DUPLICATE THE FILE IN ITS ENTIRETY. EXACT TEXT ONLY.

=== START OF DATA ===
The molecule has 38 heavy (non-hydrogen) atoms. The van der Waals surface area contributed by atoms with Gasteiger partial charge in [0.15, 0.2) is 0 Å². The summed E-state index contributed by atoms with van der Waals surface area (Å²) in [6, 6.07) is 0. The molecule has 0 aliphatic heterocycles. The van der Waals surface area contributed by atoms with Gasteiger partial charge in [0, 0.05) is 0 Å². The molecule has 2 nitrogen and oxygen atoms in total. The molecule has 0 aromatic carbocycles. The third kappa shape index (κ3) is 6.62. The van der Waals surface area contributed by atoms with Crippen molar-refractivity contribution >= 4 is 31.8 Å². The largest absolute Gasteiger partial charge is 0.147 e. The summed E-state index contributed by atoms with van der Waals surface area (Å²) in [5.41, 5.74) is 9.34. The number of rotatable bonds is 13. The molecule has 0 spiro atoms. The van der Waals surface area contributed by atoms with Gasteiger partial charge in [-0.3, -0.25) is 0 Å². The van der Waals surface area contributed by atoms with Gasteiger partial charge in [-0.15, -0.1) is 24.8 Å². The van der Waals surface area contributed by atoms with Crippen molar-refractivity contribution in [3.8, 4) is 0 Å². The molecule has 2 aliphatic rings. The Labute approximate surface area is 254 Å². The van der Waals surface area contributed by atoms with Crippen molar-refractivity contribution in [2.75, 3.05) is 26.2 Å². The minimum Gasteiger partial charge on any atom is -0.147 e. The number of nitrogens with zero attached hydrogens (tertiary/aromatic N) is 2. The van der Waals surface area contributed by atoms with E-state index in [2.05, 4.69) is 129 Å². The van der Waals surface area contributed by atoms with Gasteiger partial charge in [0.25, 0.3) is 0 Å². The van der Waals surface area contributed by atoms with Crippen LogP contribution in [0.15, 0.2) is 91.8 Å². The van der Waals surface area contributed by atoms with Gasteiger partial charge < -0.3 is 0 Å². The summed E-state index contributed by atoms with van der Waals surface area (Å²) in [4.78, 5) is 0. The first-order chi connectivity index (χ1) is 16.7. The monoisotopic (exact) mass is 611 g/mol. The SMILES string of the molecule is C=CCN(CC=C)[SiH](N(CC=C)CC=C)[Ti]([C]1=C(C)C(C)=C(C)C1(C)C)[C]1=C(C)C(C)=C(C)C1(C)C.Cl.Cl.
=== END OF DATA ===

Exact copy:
The molecule has 38 heavy (non-hydrogen) atoms. The van der Waals surface area contributed by atoms with Gasteiger partial charge in [0.15, 0.2) is 0 Å². The summed E-state index contributed by atoms with van der Waals surface area (Å²) in [6, 6.07) is 0. The molecule has 0 aliphatic heterocycles. The van der Waals surface area contributed by atoms with Gasteiger partial charge in [0, 0.05) is 0 Å². The molecule has 2 nitrogen and oxygen atoms in total. The molecule has 0 aromatic carbocycles. The third kappa shape index (κ3) is 6.62. The van der Waals surface area contributed by atoms with Crippen molar-refractivity contribution >= 4 is 31.8 Å². The largest absolute Gasteiger partial charge is 0.147 e. The summed E-state index contributed by atoms with van der Waals surface area (Å²) in [5.41, 5.74) is 9.34. The number of rotatable bonds is 13. The molecule has 0 spiro atoms. The van der Waals surface area contributed by atoms with Gasteiger partial charge in [-0.3, -0.25) is 0 Å². The van der Waals surface area contributed by atoms with Gasteiger partial charge in [-0.15, -0.1) is 24.8 Å². The van der Waals surface area contributed by atoms with Crippen molar-refractivity contribution in [3.8, 4) is 0 Å². The molecule has 2 aliphatic rings. The Labute approximate surface area is 254 Å². The van der Waals surface area contributed by atoms with Crippen molar-refractivity contribution in [2.75, 3.05) is 26.2 Å². The minimum Gasteiger partial charge on any atom is -0.147 e. The number of nitrogens with zero attached hydrogens (tertiary/aromatic N) is 2. The van der Waals surface area contributed by atoms with E-state index in [2.05, 4.69) is 129 Å². The van der Waals surface area contributed by atoms with Gasteiger partial charge in [0.25, 0.3) is 0 Å². The van der Waals surface area contributed by atoms with Crippen LogP contribution in [0.15, 0.2) is 91.8 Å². The van der Waals surface area contributed by atoms with Gasteiger partial charge < -0.3 is 0 Å². The summed E-state index contributed by atoms with van der Waals surface area (Å²) in [4.78, 5) is 0. The first-order chi connectivity index (χ1) is 16.7. The monoisotopic (exact) mass is 611 g/mol. The SMILES string of the molecule is C=CCN(CC=C)[SiH](N(CC=C)CC=C)[Ti]([C]1=C(C)C(C)=C(C)C1(C)C)[C]1=C(C)C(C)=C(C)C1(C)C.Cl.Cl.